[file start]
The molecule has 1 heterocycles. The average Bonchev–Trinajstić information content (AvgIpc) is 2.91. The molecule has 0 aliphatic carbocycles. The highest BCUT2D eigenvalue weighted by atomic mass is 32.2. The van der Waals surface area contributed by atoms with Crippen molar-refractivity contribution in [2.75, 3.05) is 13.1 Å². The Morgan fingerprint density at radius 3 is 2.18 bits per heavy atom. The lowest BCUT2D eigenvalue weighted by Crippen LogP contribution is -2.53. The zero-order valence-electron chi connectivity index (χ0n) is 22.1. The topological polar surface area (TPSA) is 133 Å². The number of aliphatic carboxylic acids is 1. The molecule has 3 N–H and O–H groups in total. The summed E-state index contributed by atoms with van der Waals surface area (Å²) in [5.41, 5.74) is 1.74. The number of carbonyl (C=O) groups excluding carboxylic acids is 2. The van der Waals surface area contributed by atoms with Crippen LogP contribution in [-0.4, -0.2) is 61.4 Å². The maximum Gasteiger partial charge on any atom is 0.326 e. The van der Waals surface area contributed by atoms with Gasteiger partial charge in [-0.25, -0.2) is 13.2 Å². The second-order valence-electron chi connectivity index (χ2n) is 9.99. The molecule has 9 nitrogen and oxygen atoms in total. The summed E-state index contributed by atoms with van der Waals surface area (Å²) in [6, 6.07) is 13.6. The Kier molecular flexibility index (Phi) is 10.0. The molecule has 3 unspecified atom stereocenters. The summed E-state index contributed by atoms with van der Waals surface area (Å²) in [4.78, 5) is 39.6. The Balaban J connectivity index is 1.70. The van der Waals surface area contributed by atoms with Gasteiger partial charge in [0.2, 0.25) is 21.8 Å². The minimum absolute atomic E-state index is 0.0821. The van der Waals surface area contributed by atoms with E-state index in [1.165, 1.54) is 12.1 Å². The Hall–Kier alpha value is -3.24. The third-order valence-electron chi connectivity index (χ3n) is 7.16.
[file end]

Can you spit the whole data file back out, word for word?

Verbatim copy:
The molecule has 1 heterocycles. The average Bonchev–Trinajstić information content (AvgIpc) is 2.91. The molecule has 0 aliphatic carbocycles. The highest BCUT2D eigenvalue weighted by atomic mass is 32.2. The van der Waals surface area contributed by atoms with Crippen molar-refractivity contribution in [2.75, 3.05) is 13.1 Å². The Morgan fingerprint density at radius 3 is 2.18 bits per heavy atom. The lowest BCUT2D eigenvalue weighted by Crippen LogP contribution is -2.53. The zero-order valence-electron chi connectivity index (χ0n) is 22.1. The topological polar surface area (TPSA) is 133 Å². The number of aliphatic carboxylic acids is 1. The molecule has 3 N–H and O–H groups in total. The summed E-state index contributed by atoms with van der Waals surface area (Å²) in [5.41, 5.74) is 1.74. The number of carbonyl (C=O) groups excluding carboxylic acids is 2. The van der Waals surface area contributed by atoms with Crippen LogP contribution in [-0.4, -0.2) is 61.4 Å². The maximum Gasteiger partial charge on any atom is 0.326 e. The van der Waals surface area contributed by atoms with Gasteiger partial charge in [-0.25, -0.2) is 13.2 Å². The second-order valence-electron chi connectivity index (χ2n) is 9.99. The molecule has 9 nitrogen and oxygen atoms in total. The summed E-state index contributed by atoms with van der Waals surface area (Å²) in [6, 6.07) is 13.6. The Kier molecular flexibility index (Phi) is 10.0. The molecule has 3 unspecified atom stereocenters. The summed E-state index contributed by atoms with van der Waals surface area (Å²) in [4.78, 5) is 39.6. The Balaban J connectivity index is 1.70. The van der Waals surface area contributed by atoms with Gasteiger partial charge in [0.2, 0.25) is 21.8 Å². The minimum absolute atomic E-state index is 0.0821. The van der Waals surface area contributed by atoms with E-state index in [1.165, 1.54) is 12.1 Å². The Hall–Kier alpha value is -3.24. The third-order valence-electron chi connectivity index (χ3n) is 7.16.